Data analysis

Participants in the initial phase were asked to complete four 24-hour dietary recalls over a period of 2 weeks (two per week). Foods and beverages in the preceding 24 hours or in the preceding day was recorded by the investigator (dietitian) to clarify discrepancies or probe for forgotten foods or meals. The 24-hour recalls was use standard protocols for the Nutrition Data System for Research (NDSR); DSAM systems (software, version 4.06). The NDSR was used to analyze the 24-hour recalls used in the development phrase because there was a lower respondent burden than dietary records, which was used in the intervention. The NDSR protocol uses a multiple pass approach to reduce underreporting and to assist further standardization of the interviews. Data was collected by a nutritionist certified as a NDSR trainer (Nutrition Coordinating Center 2008).

Qualitative data was analyzed using NVivo7 software to find patterns in the data, and enable the researchers to display and analyze relationships in the data. Individual’s eating and physical activity patterns were compared to the American dietary guideline recommendations.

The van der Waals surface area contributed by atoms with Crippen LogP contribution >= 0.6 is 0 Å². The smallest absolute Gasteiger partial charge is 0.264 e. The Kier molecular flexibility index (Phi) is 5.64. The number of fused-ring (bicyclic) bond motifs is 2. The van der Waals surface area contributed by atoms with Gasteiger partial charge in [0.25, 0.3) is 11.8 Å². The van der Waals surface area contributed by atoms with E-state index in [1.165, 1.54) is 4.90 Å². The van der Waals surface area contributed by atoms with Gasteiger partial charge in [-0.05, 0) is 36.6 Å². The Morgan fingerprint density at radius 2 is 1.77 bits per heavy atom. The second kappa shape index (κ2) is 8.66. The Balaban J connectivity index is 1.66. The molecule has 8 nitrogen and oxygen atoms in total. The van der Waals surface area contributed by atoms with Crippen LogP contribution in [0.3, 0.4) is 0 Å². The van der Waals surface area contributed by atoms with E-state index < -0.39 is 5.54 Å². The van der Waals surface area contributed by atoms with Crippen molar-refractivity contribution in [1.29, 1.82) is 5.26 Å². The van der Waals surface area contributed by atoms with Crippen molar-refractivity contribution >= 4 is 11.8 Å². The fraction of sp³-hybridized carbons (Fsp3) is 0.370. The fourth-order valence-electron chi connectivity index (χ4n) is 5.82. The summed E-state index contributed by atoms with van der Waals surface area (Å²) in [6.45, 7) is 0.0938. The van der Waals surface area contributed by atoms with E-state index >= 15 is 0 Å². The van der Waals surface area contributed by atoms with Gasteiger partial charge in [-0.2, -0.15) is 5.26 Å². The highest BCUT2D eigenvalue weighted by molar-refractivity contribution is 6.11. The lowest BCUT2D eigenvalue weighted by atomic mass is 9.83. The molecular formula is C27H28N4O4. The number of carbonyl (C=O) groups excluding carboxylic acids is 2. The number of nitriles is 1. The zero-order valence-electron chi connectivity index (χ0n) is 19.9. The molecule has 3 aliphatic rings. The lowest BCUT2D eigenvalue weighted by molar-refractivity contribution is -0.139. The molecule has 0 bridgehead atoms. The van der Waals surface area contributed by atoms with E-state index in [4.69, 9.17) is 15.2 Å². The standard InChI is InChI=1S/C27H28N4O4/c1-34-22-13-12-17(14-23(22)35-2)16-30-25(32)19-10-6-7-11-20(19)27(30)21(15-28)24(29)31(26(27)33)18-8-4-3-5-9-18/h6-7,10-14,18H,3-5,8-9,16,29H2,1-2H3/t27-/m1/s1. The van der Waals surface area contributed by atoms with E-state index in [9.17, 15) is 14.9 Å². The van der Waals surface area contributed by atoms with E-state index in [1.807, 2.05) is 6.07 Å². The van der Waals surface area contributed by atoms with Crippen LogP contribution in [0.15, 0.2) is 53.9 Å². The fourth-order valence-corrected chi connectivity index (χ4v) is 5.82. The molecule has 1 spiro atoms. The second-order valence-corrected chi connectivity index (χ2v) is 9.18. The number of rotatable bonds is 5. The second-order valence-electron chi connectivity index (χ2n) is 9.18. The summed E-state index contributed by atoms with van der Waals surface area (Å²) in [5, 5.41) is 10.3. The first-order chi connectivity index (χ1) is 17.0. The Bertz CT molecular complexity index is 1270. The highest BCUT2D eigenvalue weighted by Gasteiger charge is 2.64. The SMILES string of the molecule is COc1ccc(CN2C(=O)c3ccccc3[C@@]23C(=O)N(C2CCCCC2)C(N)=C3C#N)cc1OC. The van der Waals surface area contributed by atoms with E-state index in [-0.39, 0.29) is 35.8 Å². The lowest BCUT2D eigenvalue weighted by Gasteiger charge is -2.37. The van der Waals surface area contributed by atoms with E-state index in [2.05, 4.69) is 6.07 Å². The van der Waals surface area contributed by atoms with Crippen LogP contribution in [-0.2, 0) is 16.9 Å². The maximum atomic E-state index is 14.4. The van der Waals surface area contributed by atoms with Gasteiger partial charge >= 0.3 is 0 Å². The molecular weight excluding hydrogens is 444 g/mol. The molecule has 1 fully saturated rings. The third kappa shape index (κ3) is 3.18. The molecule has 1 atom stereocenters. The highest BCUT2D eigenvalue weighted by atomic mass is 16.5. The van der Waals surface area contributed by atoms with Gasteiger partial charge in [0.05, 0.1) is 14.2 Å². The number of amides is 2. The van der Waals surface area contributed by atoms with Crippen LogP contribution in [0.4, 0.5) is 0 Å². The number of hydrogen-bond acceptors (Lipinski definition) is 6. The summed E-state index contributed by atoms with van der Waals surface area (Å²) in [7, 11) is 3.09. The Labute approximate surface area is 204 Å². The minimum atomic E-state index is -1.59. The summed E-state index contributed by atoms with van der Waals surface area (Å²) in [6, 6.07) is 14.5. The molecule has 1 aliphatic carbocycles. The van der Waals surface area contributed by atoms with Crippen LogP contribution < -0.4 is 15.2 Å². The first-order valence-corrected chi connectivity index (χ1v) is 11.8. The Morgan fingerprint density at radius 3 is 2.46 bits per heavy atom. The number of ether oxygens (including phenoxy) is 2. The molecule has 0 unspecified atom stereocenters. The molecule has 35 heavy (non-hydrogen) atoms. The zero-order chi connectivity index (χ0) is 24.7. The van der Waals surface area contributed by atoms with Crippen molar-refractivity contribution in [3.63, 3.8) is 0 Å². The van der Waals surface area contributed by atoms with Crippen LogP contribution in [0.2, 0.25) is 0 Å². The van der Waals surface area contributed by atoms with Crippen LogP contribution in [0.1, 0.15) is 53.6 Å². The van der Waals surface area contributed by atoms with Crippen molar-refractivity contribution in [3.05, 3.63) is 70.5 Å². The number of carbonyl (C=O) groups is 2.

Result

A 12 -month study completed by focused on interventions to improve physical activity and health through walking teams led by supportive coaches, self-monitoring, and monthly nutrition and physical education sessions involved regular aerobic, strength training, and stretching based on the Trans theoretical model [21] Table 1. Of 80 participants 10% were normal weight, 22% were overweight, and 57% were obese. Ninety-nine percent were African American and 97% were women. The average age was 21 years. Results indicated that documented from the beginning to the end of the intervention season indicated that (58%) of the original students who returned for follow-up assessments had a weight loss was 5% in 52% of the students, weight gain in 6% in 18% of the students . Significant weight loss was 10% in 11% of the students, it was not significant weight loss was 2% in the 19% of the students with during intervention 12 months season (p<.0001). Conclusions: A 12-month multicomponent